Judging by the returns from last season, we should keep our expectations for 2012’s NRIs low. Last February, Prospect Nation compiled a list of non-roster invitees. There were 553 of them—roughly 18 per team.* Of those 553, 193 went on to play for a major-league team during the regular season, though not necessarily the one that invited them to camp. Ten received more than 300 plate appearances, and ten pitched more than 70 innings. The oldest NRI was 43-year-old Matt Stairs. The youngest was 19-year-old Mike Trout. Of the 193 that saw some action, only 11 were worth at least a win. That means that just two percent of last year’s NRIs turned into something more useful than a forgettable replacement player.

*Update* Prospect Nation's list probably isn't 100 percent accurate. As someone pointed out on Twitter, Freddy Garcia and Bartolo Colon weren't on it. It might be missing players who were invited after last February 10, and some might simply have slipped through the cracks, but that probably doesn't change the percentage of NRI successes significantly.

We can whittle that two percent down even further if we exclude prospects from the list. Of those 11 diamonds in the rough, five were under 25 years old, including blue-chippers like Brett Lawrie (who topped the list, WARP-wise) and Eric Hosmer. That leaves the following six veteran players who embodied the NRI dream, hooking on with a team after a down year (or years) and sticking around to have a successful season:

Jack Hannahan, Indians (3.1 WARP)
Hannahan hung around the majors from 2006-2009 and even started for the A’s in ’08, but he spent all of 2010 in Triple-A and had to settle for a minor-league deal in December of 2010. “He can play plus defense at third for a team in a bind,” we wrote in Baseball Prospectus 2011. The Indians were in a bind at third base, so they signed him. The plus defense panned out—Hannahan led all third basemen with 16.8 FRAA despite playing in just 110 games—but something stranger also happened: Hannahan hit. He solidified his hold on a roster spot with a .273/.429/.481 April, then slumped to .187/.282/.265 from May-July. He rebounded in August, but by then he’d been replaced by Lonnie Chisenhall. He’ll have to settle for utility work this season, but this time he’ll head to spring training on a major-league deal.

Jesus Guzman, Padres (2.2 WARP)
Guzman got 20 plate appearances for San Francisco in 2009, then spent all of 2010 in San Francisco’s system. The Padres signed him in November of 2010 and invited him to spring training, after which he persuaded San Diego to call him up by hitting .332/.423/.529 for Tucson in 286 plate appearances. He debuted in mid-June and became the best hitter on an Adrian Gonzalez-less team, posting a .316 TAv in 271 PA. What's more, no one told him Petco was a pitcher’s park—he hit .346/.412/.551 at home. He’s not much of a fielder, and Yonder Alonso will probably push him to the bench, but he’s already given the Padres much more than they expected when they signed him.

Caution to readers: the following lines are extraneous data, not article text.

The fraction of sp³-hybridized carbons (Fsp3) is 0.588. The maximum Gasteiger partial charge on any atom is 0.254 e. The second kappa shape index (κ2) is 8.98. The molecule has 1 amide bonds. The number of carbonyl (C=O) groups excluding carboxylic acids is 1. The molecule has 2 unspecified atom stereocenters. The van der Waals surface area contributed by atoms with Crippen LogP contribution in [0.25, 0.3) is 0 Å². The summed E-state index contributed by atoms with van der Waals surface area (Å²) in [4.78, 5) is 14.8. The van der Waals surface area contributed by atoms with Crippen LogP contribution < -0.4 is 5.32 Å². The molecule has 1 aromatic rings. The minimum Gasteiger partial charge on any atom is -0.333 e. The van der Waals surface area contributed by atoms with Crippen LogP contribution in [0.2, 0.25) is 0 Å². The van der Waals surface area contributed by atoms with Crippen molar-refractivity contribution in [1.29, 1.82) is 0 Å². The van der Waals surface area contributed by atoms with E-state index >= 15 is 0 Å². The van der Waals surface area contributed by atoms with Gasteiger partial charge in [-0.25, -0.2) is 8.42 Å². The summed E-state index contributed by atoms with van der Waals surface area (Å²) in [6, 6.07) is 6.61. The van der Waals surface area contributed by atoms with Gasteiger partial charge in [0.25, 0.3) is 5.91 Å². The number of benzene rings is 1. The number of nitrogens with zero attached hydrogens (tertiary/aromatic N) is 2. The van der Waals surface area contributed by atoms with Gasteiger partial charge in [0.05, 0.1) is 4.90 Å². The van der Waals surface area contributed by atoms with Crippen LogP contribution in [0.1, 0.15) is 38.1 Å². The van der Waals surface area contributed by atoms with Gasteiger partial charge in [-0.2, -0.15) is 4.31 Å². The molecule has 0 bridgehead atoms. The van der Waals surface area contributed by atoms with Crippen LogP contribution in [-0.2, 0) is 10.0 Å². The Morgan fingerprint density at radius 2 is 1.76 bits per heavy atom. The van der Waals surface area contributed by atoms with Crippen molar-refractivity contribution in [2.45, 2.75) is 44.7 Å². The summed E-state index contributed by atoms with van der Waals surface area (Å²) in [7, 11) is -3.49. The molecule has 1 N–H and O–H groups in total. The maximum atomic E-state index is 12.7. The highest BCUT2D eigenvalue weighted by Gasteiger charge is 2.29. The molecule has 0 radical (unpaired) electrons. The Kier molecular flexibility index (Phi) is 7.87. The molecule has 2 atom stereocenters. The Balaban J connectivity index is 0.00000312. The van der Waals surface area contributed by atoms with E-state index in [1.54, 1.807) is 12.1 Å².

Casey Kotchman, Rays (1.9 WARP)
Kotchman entered last season with a .268 career BABIP in over 2300 plate appearances. His BABIP last season was .335. Often it’s too easy to pin all of a player’s improvement on a fluky BABIP. But in Kotchman’s case…well, take a look at this table comparing his successful 2011 to his terrible 2010:



















He was essentially the same hitter in both seasons, but more of the balls he hit fell in last year. Those hits were the difference between a minor-league deal with an invitation to spring training from Tampa Bay and a guaranteed $3 million contract from Cleveland. Kotchman even lumbered his way to first safely for 17 infield hits, more than he’d managed in the previous two seasons combined. Unless he’s perfected the art of the impeccably-placed bloop and slow roller, the Kotchman the Indians see might look a lot more like the Mariner model. Regardless, the Rays already got more than their invite’s worth.

Ryan Vogelsong, Giants (1.7 WARP)
Vogelsong was one of the best stories of the 2011 season, maybe even the highlight of San Francisco’s disappointing title defense. Four of last season’s five NL ERA leaders were predictable: if you’d had to name the four most likely pitchers to lead the league in ERA a year ago, Clayton Kershaw, Roy Halladay, Cliff Lee, and Tim Lincecum probably would’ve been the first four off the board. The fifth, who finished just ahead of Lincecum, would have been one of the last pitchers picked. Vogelsong hadn’t pitched in the majors since 2006. He had a career 5.86 ERA. He was mediocre in the minors in 2010, and he’d pitched in Japan for the three seasons before that. He won’t be as good again, though his peripherals suggest he won’t pumpkin. But San Francisco already won the non-roster sweepstakes based on last season alone.